The Curious Case of Son Preference and Household Income in Rural China
AbstractWhy is it that couples who have a son or whose last child is a son earn higher conditional income?� To solve this curious case we tell a detective story: evidence of a phenomenon to be explained, a parade of suspects, a process of elimination from the enquiry, and then the denouement.� Given the draconian family planning policy and a common perception that there is strong son preference in rural China, we postulate two main hypotheses: income-based sex selection making it more likely that richer households have sons, and an incentive for households with sons to raise their income.� Tests of each hypothesis are conducted.� The evidence is inconsistent with the sex selection hypothesis but the incentive hypothesis cannot be rejected; and there is evidence in support of the channels through which the incentive effect might operate.� To our knowledge, this is the first study to test these hypotheses in rural China and more generally in developing countries.
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Bibliographic InfoPaper provided by University of Oxford, Department of Economics in its series Economics Series Working Papers with number WPS/2008-03.
Date of creation: 01 Jan 2008
Date of revision:
Son Preference; Family Planning; Sex Selection; Household Income; China;
Other versions of this item:
- John Knight & Li Shi & Deng Quheng, 2008. "The Curious Case of Son Preference and Household Income in Rural China," CSAE Working Paper Series 2008-03, Centre for the Study of African Economies, University of Oxford.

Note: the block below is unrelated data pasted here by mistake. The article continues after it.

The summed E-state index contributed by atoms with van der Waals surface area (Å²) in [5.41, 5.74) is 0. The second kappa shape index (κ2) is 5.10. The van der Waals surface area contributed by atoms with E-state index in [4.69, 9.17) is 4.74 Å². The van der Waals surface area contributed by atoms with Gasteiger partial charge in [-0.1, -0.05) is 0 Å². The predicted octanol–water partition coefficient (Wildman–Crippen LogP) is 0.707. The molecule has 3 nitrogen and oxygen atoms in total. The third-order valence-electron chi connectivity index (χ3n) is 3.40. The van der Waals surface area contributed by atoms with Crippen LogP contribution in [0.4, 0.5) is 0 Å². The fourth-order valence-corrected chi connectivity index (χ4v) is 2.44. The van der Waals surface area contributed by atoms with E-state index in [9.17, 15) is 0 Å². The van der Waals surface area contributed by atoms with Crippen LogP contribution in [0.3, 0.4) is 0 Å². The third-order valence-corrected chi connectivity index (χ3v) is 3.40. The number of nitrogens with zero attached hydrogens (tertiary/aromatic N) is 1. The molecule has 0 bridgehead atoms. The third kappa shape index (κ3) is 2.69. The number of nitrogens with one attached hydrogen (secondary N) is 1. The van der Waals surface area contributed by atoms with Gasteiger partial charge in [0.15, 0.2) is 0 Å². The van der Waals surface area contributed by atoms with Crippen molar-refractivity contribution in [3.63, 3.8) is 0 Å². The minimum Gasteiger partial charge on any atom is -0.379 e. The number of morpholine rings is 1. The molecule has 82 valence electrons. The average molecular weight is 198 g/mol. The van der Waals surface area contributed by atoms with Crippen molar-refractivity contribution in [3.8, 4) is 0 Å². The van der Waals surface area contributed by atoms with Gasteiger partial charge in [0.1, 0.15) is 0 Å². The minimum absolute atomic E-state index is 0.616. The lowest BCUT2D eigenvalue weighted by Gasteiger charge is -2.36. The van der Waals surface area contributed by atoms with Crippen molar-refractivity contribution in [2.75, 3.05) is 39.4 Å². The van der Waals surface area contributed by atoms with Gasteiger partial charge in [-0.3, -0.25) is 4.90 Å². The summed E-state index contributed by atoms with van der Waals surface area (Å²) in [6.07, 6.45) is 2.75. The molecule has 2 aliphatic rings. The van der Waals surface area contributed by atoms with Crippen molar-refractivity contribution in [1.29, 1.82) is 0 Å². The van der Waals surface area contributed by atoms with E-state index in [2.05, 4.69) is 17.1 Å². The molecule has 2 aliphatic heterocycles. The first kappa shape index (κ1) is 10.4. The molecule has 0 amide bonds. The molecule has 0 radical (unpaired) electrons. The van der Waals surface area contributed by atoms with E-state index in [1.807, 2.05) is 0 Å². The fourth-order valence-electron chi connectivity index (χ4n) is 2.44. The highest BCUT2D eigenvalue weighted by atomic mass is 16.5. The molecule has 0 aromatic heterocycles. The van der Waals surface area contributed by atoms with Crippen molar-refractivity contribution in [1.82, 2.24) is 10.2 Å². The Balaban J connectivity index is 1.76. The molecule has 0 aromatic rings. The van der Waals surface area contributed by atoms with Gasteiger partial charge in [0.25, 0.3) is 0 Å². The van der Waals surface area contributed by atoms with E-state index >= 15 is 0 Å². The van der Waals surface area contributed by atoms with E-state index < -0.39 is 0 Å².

- J13 - Labor and Demographic Economics - - Demographic Economics - - - Fertility; Family Planning; Child Care; Children; Youth
- J16 - Labor and Demographic Economics - - Demographic Economics - - - Economics of Gender; Non-labor Discrimination
- J71 - Labor and Demographic Economics - - Labor Discrimination - - - Hiring and Firing
Please report citation or reference errors to , or , if you are the registered author of the cited work, log in to your RePEc Author Service profile, click on "citations" and make appropriate adjustments.:
- Lina Song, 2000. "Chapter 12. Gender Effects on Household Resource Allocation in Rural China," Chinese Economy, M.E. Sharpe, Inc., vol. 33(4), pages 68-95, July.
- Shelly Lundberg & Elaina Rose, 1999.
"The Effect of Sons and Daughters on Men's Labor Supply and Wages,"
Discussion Papers in Economics at the University of Washington
0033, Department of Economics at the University of Washington.
- Shelly Lundberg & Elaina Rose, 2002. "The Effects Of Sons And Daughters On Men'S Labor Supply And Wages," The Review of Economics and Statistics, MIT Press, vol. 84(2), pages 251-268, May.
- Shelly Lundberg & Elaina Rose, 1999. "The Effect of Sons and Daughters on Men's Labor Supply and Wages," Working Papers 0033, University of Washington, Department of Economics.
- Chu Junhong, 2001. "Prenatal Sex Determination and Sex-Selective Abortion in Rural Central China," Population and Development Review, The Population Council, Inc., vol. 27(2), pages 259-281.
- Knight, John & Song, Lina, 1995.
"Towards a Labour Market in China,"
Oxford Review of Economic Policy,
Oxford University Press, vol. 11(4), pages 97-117, Winter.
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